My Denti road bicycle

Submitted by Jim Zaun on Tue, 08/13/2019 - 05:07

This 1984 vintage road bike is still in pretty good shape after more than 35 years.

Denti: whole bike with sunset

Click on the image to view at a higher resolution. In this 2019 photo, mini toe clips have replaced the full toes clips to make casual riding with street shoes a bit easier, but this setup can be reversed quite easily as the toe straps are still in place.

History: Mino Denti was an amatuer and professional cyclist from 1964 to 1970. However, a serious bicycle accident in 1970 ended his career as a professional. In the mid 1970s, he turned his passion into sports directing and eventually into frame building with guidance from Girardi (at Bianchi) and Pietro Serena. In the early 1980s, he teamed up with Salvi Ettore of Delta Bike S.N.C, who helped him turn the Denti brand into a larger enterprise. But, the manufacturing operation was never large enough for distribution outside of Europe. Mino left the bicycle industry in the 1990s following disagreements with Salvi over the direction of the brand and moved onto horse breeding. Mino later came back into the industry by reopening his Mino Denti Ciclismo shop in his home town of Travagliato, Brescia, Italy where he continues to produce quality racing machines on a small scale at Via Casaglia, 70.

This unique brand is not often seen in the United States and would make a perfect addition to an unusual collection. Or, it would be the ideal vintage machine to ride in a L'Eroica adventure. This model represents what Mino wanted to achieve in his early years as a frame-builder -- a refined, hand-crafted road racing frame made with lightweight Columbus SLX tubing. This is the work of a true artisan.

I purchased this frame from a pro bike shop in San Diego after my Masi was rear-ended by a car while waiting for a green light at an intersection in 1984. The bike shop owner had recently visited Italy and purchased a few of these Denti frames to take back to the states. The frames looked pretty nice, so I purchased one. I transferred most of the parts from the Masi to this frame. The wheels were completely rebuild since the rear wheel on the Masi was crushed in the car accident. However, my knees were starting to give out around this time when riding hard and I had to cut back. Therefore, the bike never got that much use. Instead, I went bicycle touring with my girlfriend on my Freschi which was less demanding on my knees.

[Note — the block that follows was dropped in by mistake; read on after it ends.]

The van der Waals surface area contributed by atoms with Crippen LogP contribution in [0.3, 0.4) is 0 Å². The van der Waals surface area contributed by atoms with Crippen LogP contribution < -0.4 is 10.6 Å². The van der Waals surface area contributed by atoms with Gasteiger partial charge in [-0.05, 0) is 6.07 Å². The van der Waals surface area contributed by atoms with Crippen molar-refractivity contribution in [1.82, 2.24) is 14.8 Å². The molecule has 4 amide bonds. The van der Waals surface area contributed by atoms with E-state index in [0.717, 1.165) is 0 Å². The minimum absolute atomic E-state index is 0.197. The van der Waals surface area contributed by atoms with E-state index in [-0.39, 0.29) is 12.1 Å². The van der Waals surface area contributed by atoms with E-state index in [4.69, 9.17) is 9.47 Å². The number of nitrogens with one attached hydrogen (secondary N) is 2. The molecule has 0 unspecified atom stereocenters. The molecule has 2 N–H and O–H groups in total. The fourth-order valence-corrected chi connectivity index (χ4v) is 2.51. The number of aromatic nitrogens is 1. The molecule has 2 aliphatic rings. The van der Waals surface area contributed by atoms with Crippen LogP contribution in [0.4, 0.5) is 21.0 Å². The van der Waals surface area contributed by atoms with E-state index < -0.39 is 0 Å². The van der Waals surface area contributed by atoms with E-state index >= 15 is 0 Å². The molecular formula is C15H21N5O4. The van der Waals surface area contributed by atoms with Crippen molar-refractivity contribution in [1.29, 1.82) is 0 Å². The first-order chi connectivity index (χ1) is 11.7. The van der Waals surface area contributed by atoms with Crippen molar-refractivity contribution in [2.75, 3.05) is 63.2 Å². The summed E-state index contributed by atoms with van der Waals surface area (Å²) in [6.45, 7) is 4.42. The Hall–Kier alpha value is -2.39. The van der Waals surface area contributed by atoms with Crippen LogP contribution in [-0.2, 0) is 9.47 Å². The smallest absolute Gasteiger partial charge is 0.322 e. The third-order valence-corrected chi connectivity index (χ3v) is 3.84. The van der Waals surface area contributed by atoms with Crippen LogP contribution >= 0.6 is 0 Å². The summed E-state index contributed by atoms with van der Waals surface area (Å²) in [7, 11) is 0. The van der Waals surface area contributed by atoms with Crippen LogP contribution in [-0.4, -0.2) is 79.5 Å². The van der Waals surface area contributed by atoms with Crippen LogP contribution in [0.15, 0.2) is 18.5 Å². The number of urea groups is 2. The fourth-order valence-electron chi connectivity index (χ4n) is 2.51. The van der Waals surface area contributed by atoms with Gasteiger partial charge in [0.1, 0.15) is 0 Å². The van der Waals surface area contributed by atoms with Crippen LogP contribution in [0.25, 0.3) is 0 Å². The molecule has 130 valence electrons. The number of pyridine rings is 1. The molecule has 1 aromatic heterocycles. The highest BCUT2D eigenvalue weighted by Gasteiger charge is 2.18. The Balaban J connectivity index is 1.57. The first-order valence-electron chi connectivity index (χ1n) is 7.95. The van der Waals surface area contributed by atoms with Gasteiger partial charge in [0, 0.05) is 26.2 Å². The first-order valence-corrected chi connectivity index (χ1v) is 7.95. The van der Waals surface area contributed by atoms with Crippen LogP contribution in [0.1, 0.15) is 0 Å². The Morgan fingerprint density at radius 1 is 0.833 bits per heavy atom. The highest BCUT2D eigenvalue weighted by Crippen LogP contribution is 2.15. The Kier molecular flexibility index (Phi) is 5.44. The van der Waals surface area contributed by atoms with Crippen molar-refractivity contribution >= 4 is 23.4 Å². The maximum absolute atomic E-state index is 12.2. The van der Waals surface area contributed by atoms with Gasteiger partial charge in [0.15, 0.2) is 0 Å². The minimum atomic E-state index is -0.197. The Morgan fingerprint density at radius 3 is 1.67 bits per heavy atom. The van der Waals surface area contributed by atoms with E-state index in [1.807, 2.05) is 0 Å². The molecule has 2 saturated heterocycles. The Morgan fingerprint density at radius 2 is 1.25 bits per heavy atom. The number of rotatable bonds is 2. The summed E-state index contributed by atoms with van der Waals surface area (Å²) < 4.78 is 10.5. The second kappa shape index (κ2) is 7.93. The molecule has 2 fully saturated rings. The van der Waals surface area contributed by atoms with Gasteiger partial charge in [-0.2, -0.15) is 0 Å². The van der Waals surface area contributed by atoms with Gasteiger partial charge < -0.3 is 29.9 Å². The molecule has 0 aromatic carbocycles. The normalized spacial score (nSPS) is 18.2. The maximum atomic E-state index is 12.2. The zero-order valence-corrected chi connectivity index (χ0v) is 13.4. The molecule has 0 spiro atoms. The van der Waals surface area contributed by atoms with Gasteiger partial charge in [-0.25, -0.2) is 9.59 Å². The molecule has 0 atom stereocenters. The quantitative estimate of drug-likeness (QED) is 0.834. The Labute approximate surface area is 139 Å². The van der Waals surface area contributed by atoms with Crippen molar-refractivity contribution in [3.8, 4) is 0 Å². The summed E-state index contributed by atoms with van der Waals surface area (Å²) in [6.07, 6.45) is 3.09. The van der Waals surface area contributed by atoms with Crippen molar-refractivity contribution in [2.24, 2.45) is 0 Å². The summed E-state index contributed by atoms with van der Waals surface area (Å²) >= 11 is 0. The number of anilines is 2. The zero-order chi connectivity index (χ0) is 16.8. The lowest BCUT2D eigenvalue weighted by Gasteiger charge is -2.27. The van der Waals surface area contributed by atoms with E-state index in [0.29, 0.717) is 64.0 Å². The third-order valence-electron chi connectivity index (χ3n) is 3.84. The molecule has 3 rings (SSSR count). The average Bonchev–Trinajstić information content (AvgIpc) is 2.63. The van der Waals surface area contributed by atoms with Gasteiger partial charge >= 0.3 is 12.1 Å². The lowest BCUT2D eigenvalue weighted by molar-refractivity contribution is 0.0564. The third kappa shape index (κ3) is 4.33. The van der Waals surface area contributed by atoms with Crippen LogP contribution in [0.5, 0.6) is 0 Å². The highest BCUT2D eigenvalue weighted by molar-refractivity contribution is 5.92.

In July 2019, the bike was completely stripped down and fully overhauled over a period of about two weeks. That included recleaning and relubing the crank/pedal spindle bearings, the headset bearings, the wheel bearings, the brakes and all the gearing components. The original white cork ribbon handlebar tape was replaced with Cinelli Cork Ribbon which has remained unchanged since 1983. The tires and tubes were replaced with 700c x 25mm Continental Grand Prix Classic clinthers in the style of the original 1982 Continentals. The previous SRAM chain was replaced with a new SRAM chain. A stripped seat bolt and a worn cable guide were also replaced with Campy equivalents to keep the bike as original as possible but in good working order. I had a bike shop recheck the frame, fork and wheel alignments and all alignments are spot on.

Condition: Used but in very good condition. The frame has no cracks or dents and is not bent. Paintwork and decals are original. There are a few small paint scratches. Some of the steel parts, including the forks, brake bolts and bottom bracket ring, have suffered a little bit of pitting over the years but all parts are working smoothly without any play.

Some of the components are unusual. The rear hub is from the original 1972 run of 500 Hi-Lo hubs made for the German Olympic team. (I have the original sales receipts for most of the components as proof. Campy produced another Hi-Lo run featured in their 1982 Olympic Catalog, but my Hi-Lo was purchased before that.) The 4-hole front derailleur was only manufactured for 6-months in 1978 and is somewhat rare. The Super Record titanium crank and pedal spindles are also uncommon.

Road frame #574 hand-crafted in 1984.

  • 54 cm seat tube;
  • Columbus SLX double-butted tubing;
  • to be completed...

Wheels were custom built by yours truly in 1984.

  • Campy Record hubs, low flange front, hi-lo rear;
  • to be completed...

Road Components are all original circa 1984 or before.

  • Campagnolo Super Record Titanium Groupo including a titanium crank set, a titanium petal set, a rear derailler with titanium bolts, brakes (with recessed center bolts), brake levers, a headset, and a 27.2 mm seat post (consistent with Columbus SLX tubing);
  • Simplex "teardrop" retrofriction braze-on shifters;
  • to be completed...